Notes:

1. The Meaning of the Word Easter, by Caedmon Parsons http://www.celtic-catholic-church.org/oak_tree/easter.html

2. Eostre – Teutonic Goddess or NeoPagan Fancy?  by Patti Wigington http://paganwiccan.about.com/od/ostarathespringequinox/qt/Eostre.htm

3. The modern myth of the Easter bunny, by Adrian Bott http://www.guardian.co.uk/commentisfree/belief/2011/apr/23/easter-pagan-roots

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About NikeChillemi

Nike Chillemi has been called a crime fictionista due to her passion for crime fiction. She writes literature that reads like pulp fiction. She likes her bad guys really bad, and her good guys smarter and better. She is the founder and chair of the Grace Awards, a member of ACFW. She has judged numerous literary awards including the Grace Awards, Carol Awards, Inspy Awards, and the Eric Hoffer Awards. View all posts by NikeChillemi

6 responses to “Crime Fiction, Sin, and Easter

  • monalisa

    Excellent post, Nike. Enjoyed it. Blessings, BJ

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  • Nicole

    Nike, well put. For those of us who write outside the CBA box but clearly inside of Christ’s, the same dilemma you describe regarding the judgment of genres applies to romance. Some have also said it’s wrong to read it and to write it. Especially when it includes any real depiction of sexual temptation (without graphics no less).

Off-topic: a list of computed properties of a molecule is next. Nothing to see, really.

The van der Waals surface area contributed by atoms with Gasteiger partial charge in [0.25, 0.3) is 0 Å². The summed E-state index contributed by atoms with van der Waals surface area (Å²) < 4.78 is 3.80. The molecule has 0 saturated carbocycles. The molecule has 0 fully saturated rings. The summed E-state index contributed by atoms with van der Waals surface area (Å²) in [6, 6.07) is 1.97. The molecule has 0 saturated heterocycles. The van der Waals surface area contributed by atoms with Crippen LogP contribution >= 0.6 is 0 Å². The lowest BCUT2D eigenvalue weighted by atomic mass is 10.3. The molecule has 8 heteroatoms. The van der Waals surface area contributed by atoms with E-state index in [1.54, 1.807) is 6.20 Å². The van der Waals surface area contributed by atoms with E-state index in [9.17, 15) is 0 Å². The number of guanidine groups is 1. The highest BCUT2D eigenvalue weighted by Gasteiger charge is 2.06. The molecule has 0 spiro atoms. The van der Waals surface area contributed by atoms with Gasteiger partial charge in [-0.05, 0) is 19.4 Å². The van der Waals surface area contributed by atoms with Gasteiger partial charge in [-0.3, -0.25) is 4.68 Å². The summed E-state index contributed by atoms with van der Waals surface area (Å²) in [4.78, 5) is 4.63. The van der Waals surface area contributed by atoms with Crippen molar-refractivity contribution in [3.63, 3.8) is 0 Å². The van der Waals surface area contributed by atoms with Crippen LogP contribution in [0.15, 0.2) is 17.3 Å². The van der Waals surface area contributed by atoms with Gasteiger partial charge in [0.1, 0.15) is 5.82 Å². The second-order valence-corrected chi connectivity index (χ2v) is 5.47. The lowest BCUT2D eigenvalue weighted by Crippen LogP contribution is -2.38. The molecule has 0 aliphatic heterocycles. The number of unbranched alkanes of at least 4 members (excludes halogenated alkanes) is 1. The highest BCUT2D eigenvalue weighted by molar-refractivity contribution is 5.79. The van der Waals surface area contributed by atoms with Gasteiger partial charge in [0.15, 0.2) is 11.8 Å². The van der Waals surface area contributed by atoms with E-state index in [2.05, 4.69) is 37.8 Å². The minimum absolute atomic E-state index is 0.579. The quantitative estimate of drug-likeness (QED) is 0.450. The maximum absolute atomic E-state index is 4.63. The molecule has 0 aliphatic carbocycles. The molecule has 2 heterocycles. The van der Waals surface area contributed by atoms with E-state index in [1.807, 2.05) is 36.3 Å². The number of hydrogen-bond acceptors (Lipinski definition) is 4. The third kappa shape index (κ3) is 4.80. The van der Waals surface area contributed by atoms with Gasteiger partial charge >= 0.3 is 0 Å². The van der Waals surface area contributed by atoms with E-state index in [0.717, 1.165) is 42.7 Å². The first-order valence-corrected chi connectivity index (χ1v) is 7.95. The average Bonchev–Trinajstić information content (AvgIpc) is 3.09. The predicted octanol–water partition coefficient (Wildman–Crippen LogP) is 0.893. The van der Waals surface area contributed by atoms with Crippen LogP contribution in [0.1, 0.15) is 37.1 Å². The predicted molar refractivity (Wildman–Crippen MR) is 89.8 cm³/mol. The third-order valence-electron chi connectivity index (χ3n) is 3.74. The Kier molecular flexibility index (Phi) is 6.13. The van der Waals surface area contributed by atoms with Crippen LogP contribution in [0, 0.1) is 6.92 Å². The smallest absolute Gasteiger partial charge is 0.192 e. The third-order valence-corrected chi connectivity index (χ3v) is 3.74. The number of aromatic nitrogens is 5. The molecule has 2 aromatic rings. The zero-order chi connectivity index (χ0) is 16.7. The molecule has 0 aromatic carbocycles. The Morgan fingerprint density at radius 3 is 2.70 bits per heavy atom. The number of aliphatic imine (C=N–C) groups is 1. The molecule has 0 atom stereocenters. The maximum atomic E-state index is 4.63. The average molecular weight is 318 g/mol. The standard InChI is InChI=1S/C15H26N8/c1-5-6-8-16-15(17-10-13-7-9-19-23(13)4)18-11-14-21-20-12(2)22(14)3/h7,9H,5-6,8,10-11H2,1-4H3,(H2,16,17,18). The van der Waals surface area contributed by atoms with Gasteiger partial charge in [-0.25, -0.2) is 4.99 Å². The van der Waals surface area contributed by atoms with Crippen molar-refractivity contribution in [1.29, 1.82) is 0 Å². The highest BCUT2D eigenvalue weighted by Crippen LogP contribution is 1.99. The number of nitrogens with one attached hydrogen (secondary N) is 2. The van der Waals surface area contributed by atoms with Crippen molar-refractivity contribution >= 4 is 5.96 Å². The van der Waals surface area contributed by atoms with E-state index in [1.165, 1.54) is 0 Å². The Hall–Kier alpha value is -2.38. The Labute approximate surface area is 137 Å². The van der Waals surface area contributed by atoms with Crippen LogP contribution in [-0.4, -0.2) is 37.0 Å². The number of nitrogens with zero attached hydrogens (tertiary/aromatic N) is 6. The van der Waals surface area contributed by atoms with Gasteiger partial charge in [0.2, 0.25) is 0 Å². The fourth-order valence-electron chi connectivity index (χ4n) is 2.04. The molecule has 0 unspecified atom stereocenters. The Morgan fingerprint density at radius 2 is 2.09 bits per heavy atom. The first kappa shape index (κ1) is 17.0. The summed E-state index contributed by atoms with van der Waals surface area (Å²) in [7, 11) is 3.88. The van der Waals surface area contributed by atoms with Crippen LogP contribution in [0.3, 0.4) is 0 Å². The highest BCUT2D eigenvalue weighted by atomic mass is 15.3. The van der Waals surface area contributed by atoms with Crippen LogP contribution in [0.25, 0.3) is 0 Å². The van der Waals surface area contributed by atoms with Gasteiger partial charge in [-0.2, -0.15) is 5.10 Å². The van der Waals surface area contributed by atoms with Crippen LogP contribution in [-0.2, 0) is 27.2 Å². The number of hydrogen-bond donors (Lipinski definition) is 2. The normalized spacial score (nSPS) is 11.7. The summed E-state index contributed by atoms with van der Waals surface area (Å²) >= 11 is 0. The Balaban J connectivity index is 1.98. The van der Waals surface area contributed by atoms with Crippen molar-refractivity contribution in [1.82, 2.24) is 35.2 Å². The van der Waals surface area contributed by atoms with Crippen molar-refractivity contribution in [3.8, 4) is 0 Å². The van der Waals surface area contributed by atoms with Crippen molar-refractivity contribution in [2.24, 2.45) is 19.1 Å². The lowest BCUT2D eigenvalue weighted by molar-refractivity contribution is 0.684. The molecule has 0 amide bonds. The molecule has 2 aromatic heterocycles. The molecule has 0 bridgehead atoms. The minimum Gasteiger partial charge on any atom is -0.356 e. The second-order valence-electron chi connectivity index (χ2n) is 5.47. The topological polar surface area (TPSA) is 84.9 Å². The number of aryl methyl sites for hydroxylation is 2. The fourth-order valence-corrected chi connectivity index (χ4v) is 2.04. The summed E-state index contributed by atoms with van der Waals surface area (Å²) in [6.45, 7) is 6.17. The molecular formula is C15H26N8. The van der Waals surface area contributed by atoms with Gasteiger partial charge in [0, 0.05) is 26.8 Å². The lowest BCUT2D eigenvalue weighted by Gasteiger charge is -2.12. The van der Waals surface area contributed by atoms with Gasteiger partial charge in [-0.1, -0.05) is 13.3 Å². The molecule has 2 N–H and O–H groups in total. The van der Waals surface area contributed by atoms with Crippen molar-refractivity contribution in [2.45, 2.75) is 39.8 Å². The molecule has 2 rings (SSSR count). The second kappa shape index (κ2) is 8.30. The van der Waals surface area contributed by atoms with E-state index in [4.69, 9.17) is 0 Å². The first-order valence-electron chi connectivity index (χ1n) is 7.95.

Crime fiction indeed portrays the evil mind, character, motivations, and actions. Some of course are more subdued in their tellings, but this genre serves a purpose like any other. Exposing evil isn’t a sin. No one condemns those who choose not to read it due to fearful reactions or no stomachs for it, but likewise those who choose not to read it have no business criticizing those who are led to write in this genre or read it. God uses evil to contrast it to His light. As “they” say, He wastes nothing.

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    • NikeChillemi

      I write a tad outside the CBA box I think because I write first and foremost a murder mystery, secondly a love story, but not a romance, per se. My crime scenes are fairly gritty as in most crime fiction, but not gratuitous.

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  • deetteanderton

    Loved your post, Nike! Well done! Thanks for doing your research and sharing it with us!

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    • NikeChillemi

      DeEtte, I like to get things right as far as wording, word usage, etymology, etc. The word “Eater” is a particular pet peeve of mine because the neo-pagan world gleefully shouts about how early Christians took pagan traditions. My take on early Christians (1st – 3rd century and beyond) is that they were willing to be martyred for the faith much more than we are willing. I don’t think they were afraid to create their own traditions and words. Of course we know that Popes did make edicts to take over saints days, etc. However, in the first century when the word “Easter” was coined in Celtic lands Christians were not shilly-shallying about their theology.